What happens when the power goes out? Using blackouts to help understand the determinants of infant health
The following piece was originally published in Development Impact, a blog from the World Bank.
Low birth weight, usually defined as less than 2500 grams at birth, is an important determinant of infant mortality. It is also significantly associated with adverse outcomes well into adulthood such as reduced school attainment and lower earnings. Maternal nutrition is a key determinant of low birth weight and it’s no surprise that nutrition interventions targeted at pregnant mothers can have significant impacts. Maternal nutrition and general maternal well-being are, in turn, partly a function of household resources. Income support programs such as conditional cash transfers can also help to raise infant birth weight. The link that runs from income support during pregnancy through maternal nutrition and reduced low birth weight to increased schooling attainment and adult productivity highlights the potentially life-long impacts of such temporary transfers.
But what about the down-side risk of temporary income fluctuations - do short-lived negative income shocks have equally significant effects on low birth weight? Households may be able to prioritize the consumption and care of pregnant mothers during adverse shocks, but of course households must know about the pregnancy in the first place. This knowledge doesn’t usually manifest until after the first 6-8 weeks of pregnancy and those initial weeks of pregnancy are also critical ones to ensure the health of the fetus. One recent study by Alfredo Burlando focuses on this critical window of time when households do not yet have sufficient knowledge and thus do not sufficiently protect against the changing economic circumstances.
In May of 2008, the undersea cable that brings power to the Tanzanian island of Zanzibar was ruptured, plunging the island into a blackout that lasted 4 weeks. As a result, households employed in sectors such as manufacturing or tourism that relied on electricity experienced income declines while households in more traditional sectors such as farming did not suffer noticeable shortfalls. Fortunately any income decline was short-lived – the power was only out for 4 weeks – and in a matter of months income in all affected sectors had recovered to previous levels. Despite the brief duration of this income shock, could there have been any long-lasting consequences?
Well it turns out that infants born 7 to 9 months after the blackout were significantly smaller – an average of 75 grams smaller – than infants born within 6 months of the start of blackout or beyond 9 months after its end. This reduction translates into an 11% increase in the probability of a low weight birth. Burlando proposes reduced nutritional intake and heightened maternal stress, brought on by the blackout induced income shock, as the main transmission mechanism for lower birth weights.
Because this is an observational study that utilizes a natural experiment of sorts, Burlando needs to consider, and rule out, alternative explanations for the observed pattern in birth weights. For example, if the food supply on the island was affected by the blackout then this may directly affect infant health. However the prices of key food items were stable over the period suggesting little to no disruption in food supply. Additionally, the blackout did not appear to affect the functioning of the health system and health services continued at a regular pace.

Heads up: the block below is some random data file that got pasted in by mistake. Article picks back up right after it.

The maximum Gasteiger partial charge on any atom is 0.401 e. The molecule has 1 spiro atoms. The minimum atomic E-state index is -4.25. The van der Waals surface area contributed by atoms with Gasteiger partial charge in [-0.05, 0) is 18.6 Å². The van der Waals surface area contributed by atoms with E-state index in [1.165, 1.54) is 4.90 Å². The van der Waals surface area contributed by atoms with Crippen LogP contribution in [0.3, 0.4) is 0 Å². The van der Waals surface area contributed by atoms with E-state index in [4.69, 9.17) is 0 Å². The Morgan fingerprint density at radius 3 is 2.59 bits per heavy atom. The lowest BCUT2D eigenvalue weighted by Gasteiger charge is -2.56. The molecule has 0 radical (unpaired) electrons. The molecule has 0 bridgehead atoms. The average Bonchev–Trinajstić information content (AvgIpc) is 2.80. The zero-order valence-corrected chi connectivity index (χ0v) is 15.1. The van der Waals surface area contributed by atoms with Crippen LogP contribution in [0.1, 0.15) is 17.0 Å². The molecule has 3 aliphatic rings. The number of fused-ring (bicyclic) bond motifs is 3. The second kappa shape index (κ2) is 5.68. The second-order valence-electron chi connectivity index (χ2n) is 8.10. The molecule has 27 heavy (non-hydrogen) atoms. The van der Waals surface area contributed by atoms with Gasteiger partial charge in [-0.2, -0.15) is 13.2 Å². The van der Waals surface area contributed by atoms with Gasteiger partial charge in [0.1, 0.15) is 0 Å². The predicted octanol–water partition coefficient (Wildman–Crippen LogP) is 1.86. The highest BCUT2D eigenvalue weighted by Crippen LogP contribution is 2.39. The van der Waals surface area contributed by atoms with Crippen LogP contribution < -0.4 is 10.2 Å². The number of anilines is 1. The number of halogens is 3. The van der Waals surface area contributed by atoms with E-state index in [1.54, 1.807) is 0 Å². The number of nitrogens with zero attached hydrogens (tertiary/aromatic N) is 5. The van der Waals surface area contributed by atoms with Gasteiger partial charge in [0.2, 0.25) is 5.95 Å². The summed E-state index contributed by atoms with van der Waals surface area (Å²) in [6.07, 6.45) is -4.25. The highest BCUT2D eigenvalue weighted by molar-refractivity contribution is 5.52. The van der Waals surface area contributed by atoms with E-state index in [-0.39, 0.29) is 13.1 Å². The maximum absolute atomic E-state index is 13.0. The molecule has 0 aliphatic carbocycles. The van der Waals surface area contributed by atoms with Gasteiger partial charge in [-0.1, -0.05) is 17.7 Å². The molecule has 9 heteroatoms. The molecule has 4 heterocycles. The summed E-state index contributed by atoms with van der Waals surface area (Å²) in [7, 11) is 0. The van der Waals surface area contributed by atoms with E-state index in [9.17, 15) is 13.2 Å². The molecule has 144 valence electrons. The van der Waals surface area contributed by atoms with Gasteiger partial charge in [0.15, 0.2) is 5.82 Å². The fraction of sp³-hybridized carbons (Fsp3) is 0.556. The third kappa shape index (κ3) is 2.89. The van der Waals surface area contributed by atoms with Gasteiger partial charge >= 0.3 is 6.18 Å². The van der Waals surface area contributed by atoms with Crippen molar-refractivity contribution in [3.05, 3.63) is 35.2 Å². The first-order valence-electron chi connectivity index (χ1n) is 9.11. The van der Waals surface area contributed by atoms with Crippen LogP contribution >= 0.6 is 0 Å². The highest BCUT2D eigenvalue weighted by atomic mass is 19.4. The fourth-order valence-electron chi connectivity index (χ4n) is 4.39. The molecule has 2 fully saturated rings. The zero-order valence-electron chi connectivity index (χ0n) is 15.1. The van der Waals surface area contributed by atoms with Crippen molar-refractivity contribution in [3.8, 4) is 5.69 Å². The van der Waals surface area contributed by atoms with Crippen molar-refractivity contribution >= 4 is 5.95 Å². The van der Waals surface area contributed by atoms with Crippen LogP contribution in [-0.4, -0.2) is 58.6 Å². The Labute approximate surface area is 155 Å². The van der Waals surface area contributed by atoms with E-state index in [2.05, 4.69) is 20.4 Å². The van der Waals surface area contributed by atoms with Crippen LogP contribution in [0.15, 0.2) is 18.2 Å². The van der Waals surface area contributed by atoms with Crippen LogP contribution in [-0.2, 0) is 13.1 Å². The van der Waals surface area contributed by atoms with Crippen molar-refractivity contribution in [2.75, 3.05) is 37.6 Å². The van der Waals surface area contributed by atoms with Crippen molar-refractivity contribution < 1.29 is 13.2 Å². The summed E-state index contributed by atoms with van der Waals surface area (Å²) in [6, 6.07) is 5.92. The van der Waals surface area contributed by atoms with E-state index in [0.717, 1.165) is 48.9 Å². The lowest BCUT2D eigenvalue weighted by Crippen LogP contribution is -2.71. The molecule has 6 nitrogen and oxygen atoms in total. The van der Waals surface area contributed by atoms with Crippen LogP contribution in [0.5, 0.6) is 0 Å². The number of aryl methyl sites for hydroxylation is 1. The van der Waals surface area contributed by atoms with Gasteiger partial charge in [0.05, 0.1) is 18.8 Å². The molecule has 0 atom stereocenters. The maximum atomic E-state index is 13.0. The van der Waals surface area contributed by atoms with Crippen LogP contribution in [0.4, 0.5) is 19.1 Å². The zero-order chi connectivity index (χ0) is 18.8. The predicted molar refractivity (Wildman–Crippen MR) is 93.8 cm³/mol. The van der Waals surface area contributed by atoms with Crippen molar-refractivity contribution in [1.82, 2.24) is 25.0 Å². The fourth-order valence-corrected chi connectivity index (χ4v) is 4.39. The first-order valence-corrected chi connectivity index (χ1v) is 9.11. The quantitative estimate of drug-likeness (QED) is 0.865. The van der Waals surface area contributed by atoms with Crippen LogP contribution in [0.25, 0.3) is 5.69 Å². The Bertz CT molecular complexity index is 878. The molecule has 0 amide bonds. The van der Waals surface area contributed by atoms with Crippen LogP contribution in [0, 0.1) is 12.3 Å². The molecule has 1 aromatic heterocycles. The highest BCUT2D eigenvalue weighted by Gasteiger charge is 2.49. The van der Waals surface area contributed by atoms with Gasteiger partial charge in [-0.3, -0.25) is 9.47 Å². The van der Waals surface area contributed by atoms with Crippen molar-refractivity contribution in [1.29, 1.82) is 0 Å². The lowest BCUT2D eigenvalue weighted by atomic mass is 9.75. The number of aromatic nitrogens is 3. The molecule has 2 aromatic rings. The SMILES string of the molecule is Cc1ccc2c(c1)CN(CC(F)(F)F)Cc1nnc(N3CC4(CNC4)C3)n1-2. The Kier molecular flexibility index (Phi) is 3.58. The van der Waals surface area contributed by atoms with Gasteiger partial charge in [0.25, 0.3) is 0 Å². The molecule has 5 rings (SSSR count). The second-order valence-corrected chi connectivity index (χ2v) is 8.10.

Another potential confounder is the selection of women, such as teenagers or those with less education, that are more likely to have low weight births into pregnancy as a result of the blackout. Although evidence was found of a change in fertility behavior due to the blackout, with 11% more births approximately nine months after the blackout – clearly something else happens when the power goes out – the bump in fertility was experienced by mothers of all characteristics in roughly equal proportions.
The findings suggest that women who were known to be pregnant at the time of the black out, i.e. those who were visibly pregnant, received insurance from the shock where as women who did not realize they were yet pregnant (or who had conceived during the blackout) did not receive the same protection.)
For me, the take away messages from this study are threefold:
> These findings highlight the importance of behavioral responses and that people in the face of a crisis can be resilient when they are armed with relevant knowledge – households with women who knew they were pregnant apparently prioritized maternal nutrition. It also underscores the obvious point that any protective program that targets pregnant women faces the challenge of improving the informational barriers that prevent early pregnancy awareness.
> The study also highlights the long-lasting effects of even very brief income shocks if (a) they occur at critical moments in fetal development and (b) households cannot fully smooth consumption or otherwise insure themselves from temporary declines.
> Finally, this study highlights the potential uses of administrative data in evaluative research. The results are estimated from 16,000 paper birth records taken from the main maternity hospital in Zanzibar and entered by the researcher into electronic form. As administrative data systems in a variety of sectors transition to electronic form, the types of questions that researchers can address – especially those that leverage unexpected and temporary shocks where surveys are impractical – will continue to surprise.
Photo: Laurent Duvilier / Save the Children
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